Database protection
A reference has been made by a Greek court to the European Court on the question of databases and sui generis protection. The database in question is a list of football fixtures which the company uses to forecast the result of matches.

The court has been asked to provide guidance on the scope of article 7 of the database Directive (the sui generis right). It has also been asked to deliberate upon whether lists of fixtures enjoy protection as databases over which there is a sui generis protection. Finally the Court has been asked to give a decision on how exactly the database right has been infringed in this case.
Swedish alcohol advertising
A court in Sweden has found that the Swedish laws banning alcohol advertising are not compatible with European legislation. The Swedish government has reacted to the judgement by proposing that there be an EU-wide ban on alcohol advertising, which would bring all other Member States into line with the Swedish position.
Television without frontiers - use of short extracts

A Council Working Group have been asked by the Greek Presidency to examine the possibility of including provisions for access to short extracts of events subject to exclusive rights in any future review of the TVMF Directive. There will be a hearing on the subject on 4 April in Brussels.

There is a Council of Europe Convention on Trans-Frontier Television which asks signatories to examine whether it is necessary to include these rights in their legislation on access. Very few EU States have done this (Germany is a notable exception) and consequently access to short extracts is becoming increasingly difficult for those who wish to report on an event to which the exclusive rights are owned by another broadcaster.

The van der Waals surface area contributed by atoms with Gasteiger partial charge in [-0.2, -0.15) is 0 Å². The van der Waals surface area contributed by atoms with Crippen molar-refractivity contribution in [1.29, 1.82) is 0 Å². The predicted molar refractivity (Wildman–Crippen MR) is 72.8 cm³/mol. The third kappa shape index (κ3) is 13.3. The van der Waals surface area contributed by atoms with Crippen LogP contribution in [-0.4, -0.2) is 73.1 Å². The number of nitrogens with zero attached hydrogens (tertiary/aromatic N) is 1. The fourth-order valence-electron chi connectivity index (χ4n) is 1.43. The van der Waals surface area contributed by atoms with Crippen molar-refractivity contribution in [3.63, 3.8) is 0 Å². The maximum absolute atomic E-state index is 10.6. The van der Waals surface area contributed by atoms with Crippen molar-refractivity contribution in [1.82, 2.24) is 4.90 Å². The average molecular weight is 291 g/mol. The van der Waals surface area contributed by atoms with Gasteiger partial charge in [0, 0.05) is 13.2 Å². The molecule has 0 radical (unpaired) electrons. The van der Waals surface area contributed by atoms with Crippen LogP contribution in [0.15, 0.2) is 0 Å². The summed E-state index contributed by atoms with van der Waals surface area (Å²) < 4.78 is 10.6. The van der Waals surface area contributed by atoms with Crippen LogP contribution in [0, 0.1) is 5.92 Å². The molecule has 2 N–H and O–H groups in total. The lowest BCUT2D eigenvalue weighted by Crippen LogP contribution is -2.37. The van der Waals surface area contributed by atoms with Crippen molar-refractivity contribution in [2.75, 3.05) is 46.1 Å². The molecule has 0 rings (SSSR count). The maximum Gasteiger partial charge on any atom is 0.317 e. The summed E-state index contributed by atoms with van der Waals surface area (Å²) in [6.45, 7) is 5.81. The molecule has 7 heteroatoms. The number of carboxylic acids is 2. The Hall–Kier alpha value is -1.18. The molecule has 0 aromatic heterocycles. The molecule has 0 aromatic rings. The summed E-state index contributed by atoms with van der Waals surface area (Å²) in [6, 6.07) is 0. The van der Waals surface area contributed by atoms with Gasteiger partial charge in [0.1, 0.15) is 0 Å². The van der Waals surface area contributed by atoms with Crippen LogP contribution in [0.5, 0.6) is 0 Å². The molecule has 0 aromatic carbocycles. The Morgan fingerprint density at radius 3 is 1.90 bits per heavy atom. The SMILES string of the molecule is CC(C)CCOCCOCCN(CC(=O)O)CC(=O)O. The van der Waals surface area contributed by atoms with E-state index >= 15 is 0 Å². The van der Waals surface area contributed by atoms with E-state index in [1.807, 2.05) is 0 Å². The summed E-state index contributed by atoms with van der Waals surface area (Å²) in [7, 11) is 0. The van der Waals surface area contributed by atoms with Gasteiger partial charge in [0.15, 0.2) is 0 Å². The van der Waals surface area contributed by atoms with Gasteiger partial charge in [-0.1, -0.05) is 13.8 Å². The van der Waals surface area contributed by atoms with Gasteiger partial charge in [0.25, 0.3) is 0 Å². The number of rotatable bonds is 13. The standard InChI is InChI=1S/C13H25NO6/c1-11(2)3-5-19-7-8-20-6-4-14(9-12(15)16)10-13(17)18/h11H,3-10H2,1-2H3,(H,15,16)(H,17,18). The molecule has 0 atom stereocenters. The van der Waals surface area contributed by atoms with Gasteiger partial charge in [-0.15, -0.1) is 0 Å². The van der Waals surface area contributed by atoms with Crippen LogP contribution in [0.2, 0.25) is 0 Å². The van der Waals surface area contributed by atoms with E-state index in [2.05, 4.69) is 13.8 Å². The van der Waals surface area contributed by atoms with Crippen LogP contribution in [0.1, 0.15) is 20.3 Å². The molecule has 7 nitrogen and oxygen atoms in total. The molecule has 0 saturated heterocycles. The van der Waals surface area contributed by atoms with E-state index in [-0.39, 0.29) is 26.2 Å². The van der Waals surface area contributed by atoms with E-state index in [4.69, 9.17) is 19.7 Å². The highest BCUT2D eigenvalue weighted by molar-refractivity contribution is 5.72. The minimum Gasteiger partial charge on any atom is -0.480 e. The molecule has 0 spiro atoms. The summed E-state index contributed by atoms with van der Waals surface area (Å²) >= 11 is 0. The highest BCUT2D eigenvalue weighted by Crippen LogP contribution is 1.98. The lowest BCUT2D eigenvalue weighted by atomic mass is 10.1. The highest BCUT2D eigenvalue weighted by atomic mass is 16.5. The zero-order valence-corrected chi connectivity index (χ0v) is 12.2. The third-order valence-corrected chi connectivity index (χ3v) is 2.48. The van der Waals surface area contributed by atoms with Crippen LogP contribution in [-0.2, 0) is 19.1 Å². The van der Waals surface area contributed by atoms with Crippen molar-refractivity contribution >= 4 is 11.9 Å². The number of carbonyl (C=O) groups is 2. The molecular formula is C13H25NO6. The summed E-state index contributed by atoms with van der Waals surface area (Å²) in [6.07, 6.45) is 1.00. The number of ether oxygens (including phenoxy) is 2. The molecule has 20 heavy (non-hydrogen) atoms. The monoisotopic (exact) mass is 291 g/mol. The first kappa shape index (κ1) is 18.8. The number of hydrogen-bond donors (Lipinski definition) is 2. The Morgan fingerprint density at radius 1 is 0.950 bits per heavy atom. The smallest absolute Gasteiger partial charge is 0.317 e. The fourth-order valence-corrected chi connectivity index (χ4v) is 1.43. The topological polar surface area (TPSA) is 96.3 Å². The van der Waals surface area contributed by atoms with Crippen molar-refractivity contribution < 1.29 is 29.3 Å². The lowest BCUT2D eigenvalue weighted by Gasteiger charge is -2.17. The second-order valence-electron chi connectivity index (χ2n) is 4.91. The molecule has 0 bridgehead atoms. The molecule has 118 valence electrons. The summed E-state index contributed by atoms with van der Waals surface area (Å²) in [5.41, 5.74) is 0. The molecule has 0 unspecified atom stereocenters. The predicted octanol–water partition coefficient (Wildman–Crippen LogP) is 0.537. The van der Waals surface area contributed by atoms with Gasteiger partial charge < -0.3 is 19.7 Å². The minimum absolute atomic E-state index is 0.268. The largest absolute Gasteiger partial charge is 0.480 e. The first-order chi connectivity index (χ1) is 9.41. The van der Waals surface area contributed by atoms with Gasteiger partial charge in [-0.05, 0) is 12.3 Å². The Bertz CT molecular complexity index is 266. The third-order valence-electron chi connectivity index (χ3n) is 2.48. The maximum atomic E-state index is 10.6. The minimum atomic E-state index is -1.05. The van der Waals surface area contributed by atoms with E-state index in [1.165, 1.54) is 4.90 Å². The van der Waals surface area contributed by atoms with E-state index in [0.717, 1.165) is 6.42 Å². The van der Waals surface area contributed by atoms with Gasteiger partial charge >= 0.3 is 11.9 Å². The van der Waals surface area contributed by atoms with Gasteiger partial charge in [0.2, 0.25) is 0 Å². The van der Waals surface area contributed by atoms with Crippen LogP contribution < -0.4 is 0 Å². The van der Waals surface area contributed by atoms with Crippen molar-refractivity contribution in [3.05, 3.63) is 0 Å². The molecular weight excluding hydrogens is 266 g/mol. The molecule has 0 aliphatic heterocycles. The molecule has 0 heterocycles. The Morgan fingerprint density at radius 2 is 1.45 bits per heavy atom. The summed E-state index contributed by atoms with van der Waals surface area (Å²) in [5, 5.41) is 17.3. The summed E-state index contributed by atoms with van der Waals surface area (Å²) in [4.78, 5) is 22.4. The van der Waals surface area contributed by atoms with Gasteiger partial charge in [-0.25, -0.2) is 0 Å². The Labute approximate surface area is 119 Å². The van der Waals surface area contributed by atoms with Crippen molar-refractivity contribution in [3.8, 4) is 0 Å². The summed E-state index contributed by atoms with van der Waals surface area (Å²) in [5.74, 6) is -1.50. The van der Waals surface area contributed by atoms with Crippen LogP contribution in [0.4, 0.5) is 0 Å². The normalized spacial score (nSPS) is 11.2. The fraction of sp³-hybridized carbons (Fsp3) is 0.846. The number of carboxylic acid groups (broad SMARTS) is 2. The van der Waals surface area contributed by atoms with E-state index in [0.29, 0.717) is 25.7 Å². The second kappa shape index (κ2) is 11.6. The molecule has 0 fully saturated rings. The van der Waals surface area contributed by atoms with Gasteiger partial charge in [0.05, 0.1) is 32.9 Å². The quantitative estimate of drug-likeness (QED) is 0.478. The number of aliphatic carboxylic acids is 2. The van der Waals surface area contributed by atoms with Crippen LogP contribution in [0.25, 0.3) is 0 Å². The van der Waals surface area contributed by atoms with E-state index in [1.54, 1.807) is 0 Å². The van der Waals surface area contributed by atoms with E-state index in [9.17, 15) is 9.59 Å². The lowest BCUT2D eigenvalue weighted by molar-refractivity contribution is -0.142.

The Working Group will discuss whether there is specific legislation in their country on this issue and whether they plan to introduce such legislation. They will also debate the question of how the right to information can be guaranteed to the public if a broadcaster exercises its exclusive rights on events of high interest.

The Working Group is also looking at aspects of new media advertising which will be the subject of a hearing on 2-3 April in Brussels.

Click here for the Duty to Trade Fairly fact sheet

For more information on any of the following issues, contact Heidi Lambert Communications
 Tel: +32 2 732 5546
 Internet regulation
 Market Abuse
 Tobacco advertising
 Children's advertising
 Jurisdiction and applicable law
 Duty to Trade Fairly
 Sales Promotion


 Angela Mills, Director of  EPC: Tel: +44  1865 310 732
 Heidi Lambert Communications: Tel: +322 732 5546

  © 1996 - 2004 | European Publishers Council | All rights reserved